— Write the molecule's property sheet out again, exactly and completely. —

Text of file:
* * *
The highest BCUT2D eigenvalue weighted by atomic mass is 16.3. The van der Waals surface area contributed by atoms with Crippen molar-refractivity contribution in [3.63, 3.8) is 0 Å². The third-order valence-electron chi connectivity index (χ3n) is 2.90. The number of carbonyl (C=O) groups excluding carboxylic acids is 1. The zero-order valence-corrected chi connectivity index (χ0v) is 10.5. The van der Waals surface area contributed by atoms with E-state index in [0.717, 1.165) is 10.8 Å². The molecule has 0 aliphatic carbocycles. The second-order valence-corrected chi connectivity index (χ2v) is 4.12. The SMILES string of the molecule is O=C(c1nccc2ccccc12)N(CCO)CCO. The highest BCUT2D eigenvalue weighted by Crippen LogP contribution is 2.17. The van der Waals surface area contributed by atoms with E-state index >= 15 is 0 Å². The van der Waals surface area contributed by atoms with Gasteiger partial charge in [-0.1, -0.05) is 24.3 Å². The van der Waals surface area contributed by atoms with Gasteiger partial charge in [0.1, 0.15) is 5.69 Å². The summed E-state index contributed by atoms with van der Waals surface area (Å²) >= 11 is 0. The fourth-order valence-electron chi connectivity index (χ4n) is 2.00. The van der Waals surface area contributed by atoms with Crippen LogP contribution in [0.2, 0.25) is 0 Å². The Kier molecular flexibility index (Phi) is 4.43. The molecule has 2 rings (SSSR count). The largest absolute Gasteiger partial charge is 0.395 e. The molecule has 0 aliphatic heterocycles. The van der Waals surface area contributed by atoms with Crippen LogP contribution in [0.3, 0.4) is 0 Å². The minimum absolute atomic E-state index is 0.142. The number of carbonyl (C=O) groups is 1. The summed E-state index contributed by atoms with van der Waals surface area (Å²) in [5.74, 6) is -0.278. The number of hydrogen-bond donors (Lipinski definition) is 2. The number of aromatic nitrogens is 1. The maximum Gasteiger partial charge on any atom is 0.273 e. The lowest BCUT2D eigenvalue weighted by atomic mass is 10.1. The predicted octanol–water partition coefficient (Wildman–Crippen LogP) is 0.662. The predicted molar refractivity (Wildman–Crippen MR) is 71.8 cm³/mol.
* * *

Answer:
The highest BCUT2D eigenvalue weighted by atomic mass is 16.3. The van der Waals surface area contributed by atoms with Crippen molar-refractivity contribution in [3.63, 3.8) is 0 Å². The third-order valence-electron chi connectivity index (χ3n) is 2.90. The number of carbonyl (C=O) groups excluding carboxylic acids is 1. The zero-order valence-corrected chi connectivity index (χ0v) is 10.5. The van der Waals surface area contributed by atoms with E-state index in [0.717, 1.165) is 10.8 Å². The molecule has 0 aliphatic carbocycles. The second-order valence-corrected chi connectivity index (χ2v) is 4.12. The SMILES string of the molecule is O=C(c1nccc2ccccc12)N(CCO)CCO. The highest BCUT2D eigenvalue weighted by Crippen LogP contribution is 2.17. The van der Waals surface area contributed by atoms with E-state index >= 15 is 0 Å². The van der Waals surface area contributed by atoms with Gasteiger partial charge in [-0.1, -0.05) is 24.3 Å². The van der Waals surface area contributed by atoms with Gasteiger partial charge in [0.1, 0.15) is 5.69 Å². The summed E-state index contributed by atoms with van der Waals surface area (Å²) >= 11 is 0. The fourth-order valence-electron chi connectivity index (χ4n) is 2.00. The van der Waals surface area contributed by atoms with Crippen LogP contribution in [0.2, 0.25) is 0 Å². The Kier molecular flexibility index (Phi) is 4.43. The molecule has 2 rings (SSSR count). The largest absolute Gasteiger partial charge is 0.395 e. The molecule has 0 aliphatic heterocycles. The van der Waals surface area contributed by atoms with Crippen LogP contribution in [0.3, 0.4) is 0 Å². The minimum absolute atomic E-state index is 0.142. The number of carbonyl (C=O) groups is 1. The summed E-state index contributed by atoms with van der Waals surface area (Å²) in [5.74, 6) is -0.278. The number of hydrogen-bond donors (Lipinski definition) is 2. The number of aromatic nitrogens is 1. The maximum Gasteiger partial charge on any atom is 0.273 e. The lowest BCUT2D eigenvalue weighted by atomic mass is 10.1. The predicted octanol–water partition coefficient (Wildman–Crippen LogP) is 0.662. The predicted molar refractivity (Wildman–Crippen MR) is 71.8 cm³/mol.